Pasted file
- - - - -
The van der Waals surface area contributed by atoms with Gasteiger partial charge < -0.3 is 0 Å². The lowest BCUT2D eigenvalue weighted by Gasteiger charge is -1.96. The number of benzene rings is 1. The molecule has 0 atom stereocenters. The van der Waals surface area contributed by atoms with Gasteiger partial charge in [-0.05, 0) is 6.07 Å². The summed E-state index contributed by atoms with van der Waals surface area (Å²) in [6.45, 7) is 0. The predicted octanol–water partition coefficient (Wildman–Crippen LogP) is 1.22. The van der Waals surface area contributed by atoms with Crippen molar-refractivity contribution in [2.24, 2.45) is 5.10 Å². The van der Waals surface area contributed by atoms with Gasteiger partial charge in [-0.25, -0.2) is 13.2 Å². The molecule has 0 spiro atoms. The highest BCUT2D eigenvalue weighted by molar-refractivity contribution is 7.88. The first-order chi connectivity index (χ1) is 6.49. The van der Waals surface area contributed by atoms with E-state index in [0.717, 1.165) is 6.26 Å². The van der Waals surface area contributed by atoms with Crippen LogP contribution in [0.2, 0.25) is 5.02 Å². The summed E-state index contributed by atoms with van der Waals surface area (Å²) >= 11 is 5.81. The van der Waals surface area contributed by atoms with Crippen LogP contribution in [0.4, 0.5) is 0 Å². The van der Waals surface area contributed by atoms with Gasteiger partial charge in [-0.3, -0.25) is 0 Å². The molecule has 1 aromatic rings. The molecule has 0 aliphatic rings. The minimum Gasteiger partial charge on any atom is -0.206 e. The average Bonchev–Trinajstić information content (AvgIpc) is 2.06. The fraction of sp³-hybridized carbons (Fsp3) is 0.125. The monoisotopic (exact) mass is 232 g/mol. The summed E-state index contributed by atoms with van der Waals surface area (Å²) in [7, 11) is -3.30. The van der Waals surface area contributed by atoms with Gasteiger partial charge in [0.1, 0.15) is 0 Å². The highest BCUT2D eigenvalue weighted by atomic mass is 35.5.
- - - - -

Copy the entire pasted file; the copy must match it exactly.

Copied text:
The van der Waals surface area contributed by atoms with Gasteiger partial charge < -0.3 is 0 Å². The lowest BCUT2D eigenvalue weighted by Gasteiger charge is -1.96. The number of benzene rings is 1. The molecule has 0 atom stereocenters. The van der Waals surface area contributed by atoms with Gasteiger partial charge in [-0.05, 0) is 6.07 Å². The summed E-state index contributed by atoms with van der Waals surface area (Å²) in [6.45, 7) is 0. The predicted octanol–water partition coefficient (Wildman–Crippen LogP) is 1.22. The van der Waals surface area contributed by atoms with Crippen molar-refractivity contribution in [2.24, 2.45) is 5.10 Å². The van der Waals surface area contributed by atoms with Gasteiger partial charge in [-0.25, -0.2) is 13.2 Å². The molecule has 0 spiro atoms. The highest BCUT2D eigenvalue weighted by molar-refractivity contribution is 7.88. The first-order chi connectivity index (χ1) is 6.49. The van der Waals surface area contributed by atoms with E-state index in [0.717, 1.165) is 6.26 Å². The van der Waals surface area contributed by atoms with Crippen LogP contribution in [0.2, 0.25) is 5.02 Å². The summed E-state index contributed by atoms with van der Waals surface area (Å²) >= 11 is 5.81. The van der Waals surface area contributed by atoms with Crippen LogP contribution in [0.4, 0.5) is 0 Å². The van der Waals surface area contributed by atoms with Gasteiger partial charge in [-0.3, -0.25) is 0 Å². The molecule has 1 aromatic rings. The molecule has 0 aliphatic rings. The minimum Gasteiger partial charge on any atom is -0.206 e. The average Bonchev–Trinajstić information content (AvgIpc) is 2.06. The fraction of sp³-hybridized carbons (Fsp3) is 0.125. The monoisotopic (exact) mass is 232 g/mol. The summed E-state index contributed by atoms with van der Waals surface area (Å²) in [7, 11) is -3.30. The van der Waals surface area contributed by atoms with Gasteiger partial charge in [0.1, 0.15) is 0 Å². The highest BCUT2D eigenvalue weighted by atomic mass is 35.5.